# An introduction to Leibniz algebra cohomology/lecture 1

Under construction.

## introduction

The plan is to give an introduction to Lie algebra cohomology that can be followed on different levels. The development of the cohomological theory will require nothing beyond the basic rules for Lie algebras and representations. To make things more interesting, the theory is developed for Leibniz algebras, which are not so well known. This approach has the advantage of simplifying things because there is less choice. Of course, at some point, this implies that some creativity is needed to do the necessary generalizations.

## definition of Lie (and Leibniz) algebra

A Leibniz algebra $$\mathfrak{g}$$ is a module or vector space over a ring or a field R (think of $$\mathbb{R}$$ or $$\mathbb{C}$$) with a bilinear operation $$[\cdot,\cdot]$$ obeying the following rule: $\tag{1} [[x,y],z]=[x,[y,z]]-[y,[x,z]],\quad x,y,z\in\mathfrak{g}\ .$

If, moreover, one has that $\tag{2} [x,y]+[y,x]=0,\quad x,y\in\mathfrak{g}\ ,$

then we say that $$\mathfrak{g}$$ is a Lie algebra. Lie algebras have been extensively studied for more than a century, Leibniz algebras are a more recent invention and much less is known about them.

### corollary

$[[x,y]+[y,x],z]=0,\quad x,y,z\in \mathfrak{g}$

### example class of a Lie algebra

Let $$\mathcal{A}$$ be an associative algebra, that is, $$(xy)z=x(yz)$$ for all $$x,y,z\in\mathcal{A}$$ (in other words, one can forget the brackets around the multiplication). Then define a bracket by $[x,y]=xy-yx$ This defines a Lie algebra structure on $$\mathcal{A}$$ (Check!).

### the Lie algebra $$\mathfrak{sl}_2$$

Consider the triple $$\langle M, N, H \rangle$$ with commutation relations $H=[M,N]\quad , [H,M]=2M,\quad [H,N]=-2N$ Checking the Jacobi identity is a lot of trivial work, which can be avoided by realizing the Lie algebra as an associative algebra.

### example of a Leibniz algebra

Let $$\mathcal{A}$$ be an associative algebra. Let $$P$$ be a projector in $$\mathrm{End}(\mathcal{A})\ ,$$ that is, $$P^2=P\ .$$ Suppose that $$P(aP(b))=P(a)P(b)$$ and $$P(P(a)b)=P(a)P(b)\ .$$ Denote $$Px$$ by $$\bar{x}\ .$$ Define $[x,y]=\bar{x}y-y\bar{x}$ This provides $$\mathcal{A}$$ with a Leibniz algebra structure: $[[x,y],z]-[x,[y,z]]+[y,[x,z]]=\overline{[x,y]}z-z\overline{[x,y]}-\bar{x}[y,z]+[y,z]\bar{x}+\bar{y}[x,z]-[x,z]\bar{y}\ :$ $=\overline{(\bar{x}y-y\bar{x})}z-z\overline{(\bar{x}y-y\bar{x})} -\bar{x}(\bar{y}z-z\bar{y})+(\bar{y}z-z\bar{y})\bar{x} +\bar{y}(\bar{x}z-z\bar{x})-(\bar{x}z-z\bar{x})\bar{y}\ :$ $=(\bar{x}\bar{y}-\bar{y}\bar{x})z-z(\bar{x}\bar{y}-\bar{y}\bar{x}) -\bar{x}\bar{y}z+\bar{x}z\bar{y}+\bar{y}z\bar{x}-z\bar{y}\bar{x} +\bar{y}\bar{x}z-\bar{y}z\bar{x}-\bar{x}z\bar{y}+z\bar{x}\bar{y}\ :$ $=(\bar{x}\bar{y}-\bar{y}\bar{x})z-z(\bar{x}\bar{y}-\bar{y}\bar{x}) -\bar{x}\bar{y}z-z\bar{y}\bar{x} +\bar{y}\bar{x}z+z\bar{x}\bar{y}\ :$ $=0$ When $$P$$ is the identity on $$\mathcal{A}\ ,$$ then one has a Lie algebra.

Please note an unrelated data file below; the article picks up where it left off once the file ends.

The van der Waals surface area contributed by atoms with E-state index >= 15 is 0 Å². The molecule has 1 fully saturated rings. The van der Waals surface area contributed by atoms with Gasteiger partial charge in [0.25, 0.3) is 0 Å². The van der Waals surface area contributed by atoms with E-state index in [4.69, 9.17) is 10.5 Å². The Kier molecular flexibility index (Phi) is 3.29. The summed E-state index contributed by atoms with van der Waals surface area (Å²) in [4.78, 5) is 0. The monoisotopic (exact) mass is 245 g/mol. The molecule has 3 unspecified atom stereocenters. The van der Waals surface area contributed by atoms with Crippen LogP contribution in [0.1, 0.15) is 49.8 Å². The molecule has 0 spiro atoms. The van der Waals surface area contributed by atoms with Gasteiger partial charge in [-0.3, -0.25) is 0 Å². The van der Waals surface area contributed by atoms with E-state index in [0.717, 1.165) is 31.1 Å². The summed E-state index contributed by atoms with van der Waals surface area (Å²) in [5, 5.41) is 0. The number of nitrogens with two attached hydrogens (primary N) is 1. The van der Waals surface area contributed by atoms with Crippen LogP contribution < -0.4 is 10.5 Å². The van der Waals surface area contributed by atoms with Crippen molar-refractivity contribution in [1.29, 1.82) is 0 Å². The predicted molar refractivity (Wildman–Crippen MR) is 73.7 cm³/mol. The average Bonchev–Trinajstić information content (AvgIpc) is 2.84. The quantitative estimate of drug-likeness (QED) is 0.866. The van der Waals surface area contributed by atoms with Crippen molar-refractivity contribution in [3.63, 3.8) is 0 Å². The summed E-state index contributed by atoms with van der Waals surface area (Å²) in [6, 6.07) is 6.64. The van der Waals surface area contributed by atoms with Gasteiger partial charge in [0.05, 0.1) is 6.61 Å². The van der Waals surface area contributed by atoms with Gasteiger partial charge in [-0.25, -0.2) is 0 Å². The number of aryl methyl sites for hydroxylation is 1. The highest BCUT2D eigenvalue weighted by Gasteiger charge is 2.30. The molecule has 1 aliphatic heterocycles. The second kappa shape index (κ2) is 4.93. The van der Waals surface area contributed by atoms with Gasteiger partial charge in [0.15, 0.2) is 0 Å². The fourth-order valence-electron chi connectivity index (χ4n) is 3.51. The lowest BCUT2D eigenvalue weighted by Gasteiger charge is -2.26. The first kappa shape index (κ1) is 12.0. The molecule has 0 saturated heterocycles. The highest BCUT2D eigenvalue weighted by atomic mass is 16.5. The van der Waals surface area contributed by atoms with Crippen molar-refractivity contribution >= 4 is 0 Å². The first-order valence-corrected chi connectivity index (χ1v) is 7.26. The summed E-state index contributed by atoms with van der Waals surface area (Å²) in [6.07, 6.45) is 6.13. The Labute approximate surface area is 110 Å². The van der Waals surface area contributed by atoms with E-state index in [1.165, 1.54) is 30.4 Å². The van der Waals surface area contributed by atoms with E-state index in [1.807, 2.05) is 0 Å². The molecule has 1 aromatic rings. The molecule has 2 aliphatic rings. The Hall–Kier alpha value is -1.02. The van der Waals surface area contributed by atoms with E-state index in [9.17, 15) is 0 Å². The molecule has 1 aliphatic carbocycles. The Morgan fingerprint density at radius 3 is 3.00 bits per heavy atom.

An example of this is the following. Let $$\mathcal{A}$$ consist of formal power series $$a(z)=\sum_{i\in\mathbb{Z}}a_i z^i$$ and let $$(P a)(z)=a_0\ .$$

### morphism

Let $$\phi:\mathfrak{a}\rightarrow\mathfrak{b}$$ be a linear map. If $$\phi([x,y]_{\mathfrak{a}})=[\phi(x),\phi(y)]_{\mathfrak{b}}$$ then $$\phi$$ is a Lie (Leibniz) algebra morphism.

### linear forms

The space of $$n$$-linear (linear in the $$R$$-module structure) forms, with arguments in $$\mathfrak{g}$$ and values in $$\mathfrak{a}\ ,$$ is denoted by $$C^n(\mathfrak{g},\mathfrak{a})\ .$$ Notice that these are not required to be antisymmetric, contrary to the common Lie algebra cohomology convention.

### super remark

A super Leibniz algebra is a module $$\mathfrak{g}=\mathfrak{g}^0\oplus\mathfrak{g}^1$$ and a bracket such that $[\mathfrak{g}^i,\mathfrak{g}^j]\subset\mathfrak{g}^{i+j \mathrm{mod} 2}$ obeing, with $$x\in\mathfrak{g}^{|x|}$$ and $$y\in\mathfrak{g}^{|y|}$$ (where $$|\cdot|:\mathfrak{g}^i\mapsto i$$) and $$z\in\mathfrak{g}\ ,$$ the super Jacobi identity $[[x,y],z]=[x,[y,z]]-(-1)^{|x||y|}[y,[x,z]]$ Observe that $$\mathfrak{g}^0$$ itself is a Leibniz algebra.

Since asymmetry is not assumed in a Leibniz algebra, the order of the elements in an expression cannot be changed around. This makes it a rather trivial exercise to check that the theory to be developed below immediately applies to the super case. For instance, in the corollary above, we just have to keep track of to interchange in the order to obtain $[[x,y]+(-1)^{|x||y|}[y,x],z]=0$ A super Lie algebra is a super Leibniz algebra with $[x,y]=-(-1)^{|x||y|}[y,x],\quad x\in \mathfrak{g}^{|x|},y\in\mathfrak{g}^{|y|}$ Observe that $$\mathfrak{g}^0$$ itself is a Lie algebra.

## representations of Lie algebras

Let $$\mathfrak{g}$$ be a Lie algebra and $$\mathfrak{a}$$ be a module or a vector space. Then we say that $$d^{(0)}:\mathfrak{g}\rightarrow End(\mathfrak{a})$$ is a representation of $$\mathfrak{g}$$ in $$\mathfrak{a}$$ if $\tag{3} d^{(0)}([x,y])=[d^{(0)}(x),d^{(0)}(y)]=d^{(0)}(x)d^{(0)}(y)-d^{(0)}(y)d^{(0)}(x),\quad x,y\in\mathfrak{g}\ .$